Torbjorn Larsson OM
Member
Torbjorn Larsson OM
May 27, 2009 1:28 AM
Isn’t it interesting that such a recent find of perchlorates touches on the possibilities of Mars technologies/habitability? The comments reflects that plenty. In my view it is a disaster as regards human habitability. If Mars dust was seen as a problem earlier, it certainly is a much more difficult stumble block now. Phoenix found that the dust is very clingy when wet. (That could help also help catching it of course.) And AFAIU lethally poisonous to Earth organisms with a central nervous system by way of a high perchlorate content that we haven’t evolved to handle. With any luck, it is regional. “That could help a sample return mission…” I thought so too! OTOH I just read a… Read more »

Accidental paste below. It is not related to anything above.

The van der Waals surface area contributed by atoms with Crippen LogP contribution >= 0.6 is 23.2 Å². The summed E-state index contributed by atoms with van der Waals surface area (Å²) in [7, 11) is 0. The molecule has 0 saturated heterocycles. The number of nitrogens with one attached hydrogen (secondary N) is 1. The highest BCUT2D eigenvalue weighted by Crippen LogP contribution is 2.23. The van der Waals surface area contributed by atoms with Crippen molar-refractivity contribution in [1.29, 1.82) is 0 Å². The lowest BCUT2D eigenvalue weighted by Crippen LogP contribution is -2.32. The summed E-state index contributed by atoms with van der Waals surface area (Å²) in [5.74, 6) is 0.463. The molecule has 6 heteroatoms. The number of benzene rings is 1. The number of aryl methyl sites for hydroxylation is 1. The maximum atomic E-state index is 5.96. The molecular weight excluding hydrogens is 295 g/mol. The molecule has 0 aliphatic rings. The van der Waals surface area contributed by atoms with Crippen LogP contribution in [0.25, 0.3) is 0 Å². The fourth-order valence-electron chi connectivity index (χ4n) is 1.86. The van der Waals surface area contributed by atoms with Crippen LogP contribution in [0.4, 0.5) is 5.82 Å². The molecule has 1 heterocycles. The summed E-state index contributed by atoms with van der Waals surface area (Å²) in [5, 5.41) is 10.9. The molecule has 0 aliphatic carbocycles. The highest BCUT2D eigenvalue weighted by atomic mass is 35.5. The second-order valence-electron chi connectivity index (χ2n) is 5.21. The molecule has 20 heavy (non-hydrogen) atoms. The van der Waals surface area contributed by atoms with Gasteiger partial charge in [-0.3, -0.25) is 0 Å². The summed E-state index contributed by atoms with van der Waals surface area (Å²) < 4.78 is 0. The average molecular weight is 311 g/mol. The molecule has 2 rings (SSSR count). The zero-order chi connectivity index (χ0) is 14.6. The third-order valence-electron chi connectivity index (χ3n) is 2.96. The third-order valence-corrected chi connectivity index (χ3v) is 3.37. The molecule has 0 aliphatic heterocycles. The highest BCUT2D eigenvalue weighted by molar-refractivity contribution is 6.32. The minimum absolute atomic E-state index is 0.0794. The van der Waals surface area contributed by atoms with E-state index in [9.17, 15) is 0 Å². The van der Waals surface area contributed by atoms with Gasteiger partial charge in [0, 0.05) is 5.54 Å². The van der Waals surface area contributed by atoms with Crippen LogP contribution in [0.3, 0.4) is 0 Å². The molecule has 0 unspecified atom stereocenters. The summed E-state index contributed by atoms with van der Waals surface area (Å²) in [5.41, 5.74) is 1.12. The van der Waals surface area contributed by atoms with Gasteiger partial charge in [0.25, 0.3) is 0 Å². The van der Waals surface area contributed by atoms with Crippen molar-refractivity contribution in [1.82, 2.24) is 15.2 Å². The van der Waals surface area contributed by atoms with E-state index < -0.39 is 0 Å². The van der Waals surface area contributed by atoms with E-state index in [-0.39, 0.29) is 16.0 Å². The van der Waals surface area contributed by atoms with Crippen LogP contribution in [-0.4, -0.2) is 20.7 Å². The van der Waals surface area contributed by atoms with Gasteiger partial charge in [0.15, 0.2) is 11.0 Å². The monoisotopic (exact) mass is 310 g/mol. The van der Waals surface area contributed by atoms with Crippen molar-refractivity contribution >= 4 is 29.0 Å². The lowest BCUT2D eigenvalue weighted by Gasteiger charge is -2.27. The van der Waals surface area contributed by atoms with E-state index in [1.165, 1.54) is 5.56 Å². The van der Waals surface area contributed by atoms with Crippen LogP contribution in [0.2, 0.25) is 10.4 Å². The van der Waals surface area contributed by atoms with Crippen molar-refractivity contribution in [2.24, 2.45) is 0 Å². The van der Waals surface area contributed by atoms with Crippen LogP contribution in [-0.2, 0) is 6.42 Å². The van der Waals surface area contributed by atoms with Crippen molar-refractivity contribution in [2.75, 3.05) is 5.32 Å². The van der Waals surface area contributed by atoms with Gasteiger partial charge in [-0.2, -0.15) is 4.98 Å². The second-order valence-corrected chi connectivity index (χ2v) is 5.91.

Torbjorn Larsson OM
Member
Torbjorn Larsson OM
May 27, 2009 1:58 AM

“thermogeneration power elements”

Oh, duh! Sorry to put up a third comment after two long ones, but I of all people shouldn’t do this mistake even in english. Guess the original blog post I read was fuzzy on technique so I took it out of memory instead of reflecting on what I wrote.

I mean thermoelectric power elements, of course, or thermocouples for short.